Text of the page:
If your knowledge of Ireland comes from St. Patrick's Day parades and childhood tales of leprechauns hoarding pots of gold, you'll be quite surprised to find that the Emerald Isle is not a mystical land, but a real one.

Yes, it's green and beautiful and the Guinness flows freely, but this tiny country with a disproportionate hold on Western culture is so much more than that. While the country's two capitals, Dublin in the Republic and Belfast in the north, have a history of being at odds, they have two things in common: a pride in what Ireland has contributed to the world and a willingness to engage with the bloodier parts of their history. And bloody it's been. From the fight for Irish independence in the early twentieth century to the conflict between Catholic nationalists and Protestant unionists known as "The Troubles," which ended just two decades ago, the question of what it means to be Irish has been asked and answered in lives. While this may not seem particularly relevent to the traveler that plans on journeying to Ireland's castles and carousing in its pubs, you'll find that this not-so-ancient history is everpresent, and you may leave the country a certified Irish history geek. It's not all tragedy and trauma, of course. In Dublin especially, the country celebrates the incredible authors, artists, and politicians that Ireland has produced and continues to produce. There's plenty of opportunities in both the north and the south to appreciate this culture in museums, theaters, and, in the case of music, in pubs on city streets. There's no doubt about it, Ireland is a fun and enriching place to be—even if it's not entirely what you were expecting.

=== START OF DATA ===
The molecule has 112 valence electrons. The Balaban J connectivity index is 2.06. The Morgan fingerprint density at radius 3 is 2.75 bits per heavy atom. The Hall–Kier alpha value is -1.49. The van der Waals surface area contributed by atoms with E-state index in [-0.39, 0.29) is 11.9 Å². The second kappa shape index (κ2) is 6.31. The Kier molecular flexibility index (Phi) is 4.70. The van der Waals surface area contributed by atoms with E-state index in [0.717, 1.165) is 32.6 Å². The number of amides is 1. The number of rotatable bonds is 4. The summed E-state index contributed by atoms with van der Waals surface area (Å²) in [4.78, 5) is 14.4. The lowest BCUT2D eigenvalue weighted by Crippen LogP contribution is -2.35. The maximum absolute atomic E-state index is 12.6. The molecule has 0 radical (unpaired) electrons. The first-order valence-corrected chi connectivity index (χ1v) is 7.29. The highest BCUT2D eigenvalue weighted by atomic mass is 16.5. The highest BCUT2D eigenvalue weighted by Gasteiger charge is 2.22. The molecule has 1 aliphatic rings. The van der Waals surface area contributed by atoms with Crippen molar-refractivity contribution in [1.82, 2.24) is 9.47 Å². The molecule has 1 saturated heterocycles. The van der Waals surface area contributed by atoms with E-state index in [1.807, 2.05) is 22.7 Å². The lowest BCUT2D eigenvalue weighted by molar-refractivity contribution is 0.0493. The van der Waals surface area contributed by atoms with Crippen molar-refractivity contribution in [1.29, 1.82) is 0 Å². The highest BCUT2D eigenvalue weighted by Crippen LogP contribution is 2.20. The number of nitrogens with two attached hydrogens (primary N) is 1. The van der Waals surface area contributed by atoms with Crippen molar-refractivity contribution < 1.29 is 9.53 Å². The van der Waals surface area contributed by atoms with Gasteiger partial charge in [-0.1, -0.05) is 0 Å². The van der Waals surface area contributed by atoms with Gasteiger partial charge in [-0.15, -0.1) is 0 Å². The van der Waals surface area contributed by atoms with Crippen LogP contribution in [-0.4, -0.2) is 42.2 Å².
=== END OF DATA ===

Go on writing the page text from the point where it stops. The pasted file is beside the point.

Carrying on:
Irish cuisine isn’t just meat and potatoes anymore. With everything from Middle Eastern brunches to curry-fried fish and chips, Dublin is filled with delicious grub.



Mia packed up her set of all seven Harry Potter books and the collected James Joyce before heading off to the U.K., and then got realistic and replaced them with a flashlight and extra underwear. She planned on finding out exactly how much beer is in a pint while gallivanting around Ireland and aspired to show her parents that she is putting her (forthcoming) English degree to use by communing with Shakespeare’s homeland. When she’s not making plans to get the royal family to adopt her, she enjoys drinking coffee and talking about the severity of her coffee addiction.